Shipping stocks are massively undervalued globally at a time that freight markets are continuing a recalibration despite short-term headwinds, Andi Case says.

A dam disaster in Brazil has accentuated a seasonal downswing in the dry cargo market this year, while shipping equities were caught in a wider market sell-off in the final quarter of 2018 as US President Donald Trump’s trade war with China spooked investors.

Clarksons chief executive Case says the “short-term buffeting” experienced of late has not changed his fundamental view that shipping markets are recovering. Key regulatory changes arriving in 2020 are expected to provide a further catalyst for rates.

“As a broker, as a banker, we need to have a view,” Case tells TradeWinds. “I think we probably analyse the markets in a more granular detail than anyone else on the planet.

“One of the factors I think stands out a mile today is the mass, massive misvaluation of shipping companies in the capital markets.

"When you look at where the whole sector is trading to NAV [net asset value], these shipping companies are extremely cheap in their valuation.

“I think there is definitely, to my mind, real value in a lot of those stocks in that environment today.”

Shipping stocks struggle to shine

The pressure on stocks has been so strong that of the more than 30 shipping companies covered by Pareto Securities, only John Fredriksen’s Frontline was trading above NAV last week.

It attributed the situation to sharp spot rate declines across all but the tanker market into a seasonally slow period.

Longer term, the median shipping stock fell 32% in 2018, according to Clarksons Platou Securities, with only the crude tanker shares gaining ground.

It continued a downward trend stretching back half a decade, with 2013 the last year in which shipping equities gained as a peer group.

Case believes there is something fundamentally wrong for the whole shipping sector to be trading at a significant discount to NAV, as it is today, at a time a long-running recovery continues to unfold.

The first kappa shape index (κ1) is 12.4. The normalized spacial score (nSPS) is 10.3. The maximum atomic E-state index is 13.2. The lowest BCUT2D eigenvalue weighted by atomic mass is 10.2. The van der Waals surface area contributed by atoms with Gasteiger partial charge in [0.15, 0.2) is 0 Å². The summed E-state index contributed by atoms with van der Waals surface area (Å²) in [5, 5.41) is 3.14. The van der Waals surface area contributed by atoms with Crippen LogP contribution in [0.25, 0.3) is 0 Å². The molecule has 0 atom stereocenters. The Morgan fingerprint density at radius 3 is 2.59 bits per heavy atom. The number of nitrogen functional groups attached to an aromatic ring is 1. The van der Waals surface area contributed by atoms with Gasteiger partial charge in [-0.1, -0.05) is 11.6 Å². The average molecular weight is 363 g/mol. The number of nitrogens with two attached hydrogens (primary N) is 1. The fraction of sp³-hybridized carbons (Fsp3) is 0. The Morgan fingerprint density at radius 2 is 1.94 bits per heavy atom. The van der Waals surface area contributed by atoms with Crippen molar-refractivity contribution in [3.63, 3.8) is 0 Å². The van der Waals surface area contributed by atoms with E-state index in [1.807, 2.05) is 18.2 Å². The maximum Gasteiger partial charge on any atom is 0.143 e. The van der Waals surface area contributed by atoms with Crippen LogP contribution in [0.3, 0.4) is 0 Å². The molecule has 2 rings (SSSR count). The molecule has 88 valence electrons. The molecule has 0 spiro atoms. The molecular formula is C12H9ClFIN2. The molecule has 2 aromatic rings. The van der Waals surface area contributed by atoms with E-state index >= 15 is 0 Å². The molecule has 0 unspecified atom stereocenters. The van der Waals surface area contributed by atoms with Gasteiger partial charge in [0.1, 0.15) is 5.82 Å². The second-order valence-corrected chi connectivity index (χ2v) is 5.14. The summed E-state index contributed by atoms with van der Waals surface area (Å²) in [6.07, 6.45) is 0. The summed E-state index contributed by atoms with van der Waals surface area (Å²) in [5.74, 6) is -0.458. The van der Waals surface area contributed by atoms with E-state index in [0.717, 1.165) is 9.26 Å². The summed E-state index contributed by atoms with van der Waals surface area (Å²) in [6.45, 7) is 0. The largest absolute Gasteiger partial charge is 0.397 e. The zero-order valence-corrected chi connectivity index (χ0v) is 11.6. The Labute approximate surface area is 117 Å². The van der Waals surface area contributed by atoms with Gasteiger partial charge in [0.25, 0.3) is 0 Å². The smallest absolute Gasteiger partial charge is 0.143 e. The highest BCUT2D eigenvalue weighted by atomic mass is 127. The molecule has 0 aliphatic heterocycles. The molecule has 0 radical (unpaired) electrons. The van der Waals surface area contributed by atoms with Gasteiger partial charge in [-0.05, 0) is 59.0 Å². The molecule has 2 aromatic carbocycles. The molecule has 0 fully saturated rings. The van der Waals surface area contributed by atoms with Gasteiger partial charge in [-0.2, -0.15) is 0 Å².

“We are very optimistic on the demand-supply pieces,” Case says. “We are very optimistic on the outlook. We have been stating that.

“You are soon to be entering the decision and execution time for vessels to be retrofitted with scrubbers. That’s 2019 and then 2020 you have got the roll-out of the whole IMO regulations.

“For me, that is all rate positive and I’d be surprised not to see a positive rate environment going through those scenarios. So, again, looking at the valuation of the businesses, I think there is huge value in that situation.”

Hitting the mark

His comments came in the week after Clarksons reported a slight drop in its annual performance with pre-tax profit of £42.9m ($56.9m at today’s rate) down from £45.4m in the previous year.

Clarksons chief executive Andi Case believes the market recovery continues to take shape Photo: Clarksons

The dip stemmed from a slow first quarter, after which Case says Clarksons’ performance was “very strong” and “hit all the marks”.

“For me, as brokers and bankers all you can do is execute when the market is in play,” he says. “Once again, the company proved that across the board.”

Clarksons — a FTSE 250-listed company — has not been immune to the wider stock market turbulence. Its stock hit a 52-week low of £18.34 in December amid the global turmoil, before recovering to above £26 each this month.